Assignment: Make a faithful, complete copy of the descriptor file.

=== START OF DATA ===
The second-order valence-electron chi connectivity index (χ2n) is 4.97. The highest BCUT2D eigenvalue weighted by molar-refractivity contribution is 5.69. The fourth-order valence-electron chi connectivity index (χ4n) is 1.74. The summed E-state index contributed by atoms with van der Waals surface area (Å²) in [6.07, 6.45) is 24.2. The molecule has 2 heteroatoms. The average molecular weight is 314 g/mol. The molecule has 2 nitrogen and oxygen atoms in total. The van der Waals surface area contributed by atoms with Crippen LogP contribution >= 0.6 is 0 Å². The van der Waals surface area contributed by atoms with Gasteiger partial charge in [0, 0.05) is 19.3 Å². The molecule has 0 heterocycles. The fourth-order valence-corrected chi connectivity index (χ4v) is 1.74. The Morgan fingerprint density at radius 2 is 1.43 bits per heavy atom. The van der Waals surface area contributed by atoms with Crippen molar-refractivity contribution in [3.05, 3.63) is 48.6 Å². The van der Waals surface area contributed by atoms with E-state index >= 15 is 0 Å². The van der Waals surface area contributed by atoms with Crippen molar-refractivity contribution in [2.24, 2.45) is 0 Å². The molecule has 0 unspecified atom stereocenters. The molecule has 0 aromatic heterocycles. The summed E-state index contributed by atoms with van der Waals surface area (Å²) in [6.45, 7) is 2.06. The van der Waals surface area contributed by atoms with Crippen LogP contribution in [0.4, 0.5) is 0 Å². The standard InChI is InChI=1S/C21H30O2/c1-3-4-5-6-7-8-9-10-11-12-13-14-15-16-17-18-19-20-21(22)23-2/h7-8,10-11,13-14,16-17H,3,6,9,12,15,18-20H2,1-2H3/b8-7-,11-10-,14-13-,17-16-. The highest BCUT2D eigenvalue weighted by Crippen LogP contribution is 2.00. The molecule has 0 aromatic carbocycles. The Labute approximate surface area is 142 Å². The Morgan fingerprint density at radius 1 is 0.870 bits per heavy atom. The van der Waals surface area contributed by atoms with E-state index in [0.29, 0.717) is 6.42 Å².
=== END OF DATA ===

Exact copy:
The second-order valence-electron chi connectivity index (χ2n) is 4.97. The highest BCUT2D eigenvalue weighted by molar-refractivity contribution is 5.69. The fourth-order valence-electron chi connectivity index (χ4n) is 1.74. The summed E-state index contributed by atoms with van der Waals surface area (Å²) in [6.07, 6.45) is 24.2. The molecule has 2 heteroatoms. The average molecular weight is 314 g/mol. The molecule has 2 nitrogen and oxygen atoms in total. The van der Waals surface area contributed by atoms with Crippen LogP contribution >= 0.6 is 0 Å². The van der Waals surface area contributed by atoms with Gasteiger partial charge in [0, 0.05) is 19.3 Å². The molecule has 0 heterocycles. The fourth-order valence-corrected chi connectivity index (χ4v) is 1.74. The Morgan fingerprint density at radius 2 is 1.43 bits per heavy atom. The van der Waals surface area contributed by atoms with Crippen molar-refractivity contribution in [3.05, 3.63) is 48.6 Å². The van der Waals surface area contributed by atoms with E-state index >= 15 is 0 Å². The van der Waals surface area contributed by atoms with Crippen molar-refractivity contribution in [2.24, 2.45) is 0 Å². The molecule has 0 unspecified atom stereocenters. The molecule has 0 aromatic heterocycles. The summed E-state index contributed by atoms with van der Waals surface area (Å²) in [6.45, 7) is 2.06. The van der Waals surface area contributed by atoms with Crippen LogP contribution in [0.4, 0.5) is 0 Å². The standard InChI is InChI=1S/C21H30O2/c1-3-4-5-6-7-8-9-10-11-12-13-14-15-16-17-18-19-20-21(22)23-2/h7-8,10-11,13-14,16-17H,3,6,9,12,15,18-20H2,1-2H3/b8-7-,11-10-,14-13-,17-16-. The highest BCUT2D eigenvalue weighted by Crippen LogP contribution is 2.00. The molecule has 0 aromatic carbocycles. The Labute approximate surface area is 142 Å². The Morgan fingerprint density at radius 1 is 0.870 bits per heavy atom. The van der Waals surface area contributed by atoms with E-state index in [0.29, 0.717) is 6.42 Å².